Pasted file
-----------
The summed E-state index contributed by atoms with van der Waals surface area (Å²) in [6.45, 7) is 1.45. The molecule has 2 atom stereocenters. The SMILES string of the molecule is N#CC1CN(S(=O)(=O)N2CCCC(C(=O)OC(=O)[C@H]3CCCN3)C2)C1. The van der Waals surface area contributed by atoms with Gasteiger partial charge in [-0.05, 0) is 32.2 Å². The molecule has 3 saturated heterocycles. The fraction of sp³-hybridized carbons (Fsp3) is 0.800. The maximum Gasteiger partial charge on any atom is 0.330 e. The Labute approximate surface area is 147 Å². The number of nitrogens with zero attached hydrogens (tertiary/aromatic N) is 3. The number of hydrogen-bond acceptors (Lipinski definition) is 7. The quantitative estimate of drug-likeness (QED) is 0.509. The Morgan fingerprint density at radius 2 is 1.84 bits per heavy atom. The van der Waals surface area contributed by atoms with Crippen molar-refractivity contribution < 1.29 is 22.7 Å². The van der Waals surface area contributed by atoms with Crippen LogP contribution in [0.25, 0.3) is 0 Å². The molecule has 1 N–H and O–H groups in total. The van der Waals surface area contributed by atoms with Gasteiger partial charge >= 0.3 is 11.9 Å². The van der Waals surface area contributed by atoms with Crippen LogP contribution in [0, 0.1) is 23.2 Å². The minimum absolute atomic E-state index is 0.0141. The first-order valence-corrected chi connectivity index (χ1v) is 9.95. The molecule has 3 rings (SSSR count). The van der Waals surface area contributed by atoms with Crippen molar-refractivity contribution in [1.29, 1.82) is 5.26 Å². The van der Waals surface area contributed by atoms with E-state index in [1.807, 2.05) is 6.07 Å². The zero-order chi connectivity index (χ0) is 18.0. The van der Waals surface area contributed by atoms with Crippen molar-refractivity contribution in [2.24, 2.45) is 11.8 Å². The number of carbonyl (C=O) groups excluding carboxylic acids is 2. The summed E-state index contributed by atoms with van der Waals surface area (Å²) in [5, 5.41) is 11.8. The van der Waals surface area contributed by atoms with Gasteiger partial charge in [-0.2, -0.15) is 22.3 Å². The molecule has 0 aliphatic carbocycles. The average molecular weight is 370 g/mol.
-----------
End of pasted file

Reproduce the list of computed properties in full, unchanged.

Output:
The summed E-state index contributed by atoms with van der Waals surface area (Å²) in [6.45, 7) is 1.45. The molecule has 2 atom stereocenters. The SMILES string of the molecule is N#CC1CN(S(=O)(=O)N2CCCC(C(=O)OC(=O)[C@H]3CCCN3)C2)C1. The van der Waals surface area contributed by atoms with Gasteiger partial charge in [-0.05, 0) is 32.2 Å². The molecule has 3 saturated heterocycles. The fraction of sp³-hybridized carbons (Fsp3) is 0.800. The maximum Gasteiger partial charge on any atom is 0.330 e. The Labute approximate surface area is 147 Å². The number of nitrogens with zero attached hydrogens (tertiary/aromatic N) is 3. The number of hydrogen-bond acceptors (Lipinski definition) is 7. The quantitative estimate of drug-likeness (QED) is 0.509. The Morgan fingerprint density at radius 2 is 1.84 bits per heavy atom. The van der Waals surface area contributed by atoms with Crippen molar-refractivity contribution < 1.29 is 22.7 Å². The van der Waals surface area contributed by atoms with Crippen LogP contribution in [0.25, 0.3) is 0 Å². The molecule has 1 N–H and O–H groups in total. The van der Waals surface area contributed by atoms with Gasteiger partial charge >= 0.3 is 11.9 Å². The van der Waals surface area contributed by atoms with Crippen LogP contribution in [0, 0.1) is 23.2 Å². The minimum absolute atomic E-state index is 0.0141. The first-order valence-corrected chi connectivity index (χ1v) is 9.95. The molecule has 3 rings (SSSR count). The van der Waals surface area contributed by atoms with Crippen molar-refractivity contribution in [1.29, 1.82) is 5.26 Å². The van der Waals surface area contributed by atoms with E-state index in [1.807, 2.05) is 6.07 Å². The zero-order chi connectivity index (χ0) is 18.0. The van der Waals surface area contributed by atoms with Crippen molar-refractivity contribution in [2.24, 2.45) is 11.8 Å². The number of carbonyl (C=O) groups excluding carboxylic acids is 2. The summed E-state index contributed by atoms with van der Waals surface area (Å²) in [5, 5.41) is 11.8. The van der Waals surface area contributed by atoms with Gasteiger partial charge in [-0.2, -0.15) is 22.3 Å². The molecule has 0 aliphatic carbocycles. The average molecular weight is 370 g/mol.